The thing is: I can't tell you any more about it. The less you know about it the better. But I just went to see it this evening—we were literally the only two people in the theater—and I'm still trying to figure out what I can tell you about it that will get you there but not lessen the power of the narrative.
To start: you should see it specifically in the theater because it's beautiful to look at. The environmental cinematography is stunning, and the archival photos look like something Bob Reuter might have shot in St. Louis; that is to say, gritty and enigmatic and iconic black and white images of fascinating characters in a busted-up city. And there are shots of South Africa that'll make you want to go there, pretty much guaranteed: a vista of city grid butting up against cloud-capped mountains, red rocky cliffs above a blinding blue sea, endless acres of African forest, street-level city life.
Also: "Searching for Sugar Man" is a documentary about a songwriter—you haven't heard of him, and you haven't heard his music—and his music is haunting, urban, pissed off, effortlessly classic. The music alone is worth the price of admission.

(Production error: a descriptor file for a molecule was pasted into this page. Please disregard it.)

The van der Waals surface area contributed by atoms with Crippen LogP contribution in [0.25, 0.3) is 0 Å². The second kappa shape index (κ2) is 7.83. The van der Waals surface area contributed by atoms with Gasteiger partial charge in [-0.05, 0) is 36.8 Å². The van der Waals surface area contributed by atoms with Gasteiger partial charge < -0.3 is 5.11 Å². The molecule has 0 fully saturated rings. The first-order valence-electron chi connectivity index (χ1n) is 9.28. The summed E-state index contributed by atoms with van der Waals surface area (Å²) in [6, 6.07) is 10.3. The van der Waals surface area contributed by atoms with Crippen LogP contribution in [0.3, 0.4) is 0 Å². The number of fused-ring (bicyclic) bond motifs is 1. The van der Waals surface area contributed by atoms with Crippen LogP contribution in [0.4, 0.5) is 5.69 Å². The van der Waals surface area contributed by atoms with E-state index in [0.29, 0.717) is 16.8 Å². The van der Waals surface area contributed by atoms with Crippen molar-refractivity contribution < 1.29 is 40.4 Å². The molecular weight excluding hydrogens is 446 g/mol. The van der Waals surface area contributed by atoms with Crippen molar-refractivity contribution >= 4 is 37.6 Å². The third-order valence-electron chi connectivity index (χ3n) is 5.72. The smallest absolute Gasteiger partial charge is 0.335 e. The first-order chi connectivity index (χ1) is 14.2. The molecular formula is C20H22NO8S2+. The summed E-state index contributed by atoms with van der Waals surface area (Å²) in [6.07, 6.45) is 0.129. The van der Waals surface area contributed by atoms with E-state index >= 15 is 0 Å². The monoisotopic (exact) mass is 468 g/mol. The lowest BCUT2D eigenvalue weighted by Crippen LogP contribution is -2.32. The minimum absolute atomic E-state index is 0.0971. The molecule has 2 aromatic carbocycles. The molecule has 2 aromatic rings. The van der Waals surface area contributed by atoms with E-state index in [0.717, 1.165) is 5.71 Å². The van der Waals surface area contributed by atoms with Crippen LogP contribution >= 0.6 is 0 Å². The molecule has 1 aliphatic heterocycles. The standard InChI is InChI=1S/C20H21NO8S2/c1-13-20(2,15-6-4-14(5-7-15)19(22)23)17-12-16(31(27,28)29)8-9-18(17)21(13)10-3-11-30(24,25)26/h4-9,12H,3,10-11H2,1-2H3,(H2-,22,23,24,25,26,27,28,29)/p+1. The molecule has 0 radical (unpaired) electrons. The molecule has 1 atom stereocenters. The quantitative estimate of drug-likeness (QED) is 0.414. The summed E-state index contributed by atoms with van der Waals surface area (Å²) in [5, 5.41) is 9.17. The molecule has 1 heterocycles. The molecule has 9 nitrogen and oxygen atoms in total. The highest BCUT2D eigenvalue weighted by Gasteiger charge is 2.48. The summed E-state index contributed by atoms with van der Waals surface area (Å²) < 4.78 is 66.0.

But also: go to the theater because you probably won't see it otherwise. Sure, it might end up on Netflix or whatever, but it somehow won't get seen. And then you'll have missed a true gem.
So don't read any more about the movie, don't put it off, and do get yourself over to Plaza Frontenac. Trust me on this one. And if you go, after you've seen it, write me a letter so we can talk about it, cos I can't talk about it with anyone yet and it's driving me nuts!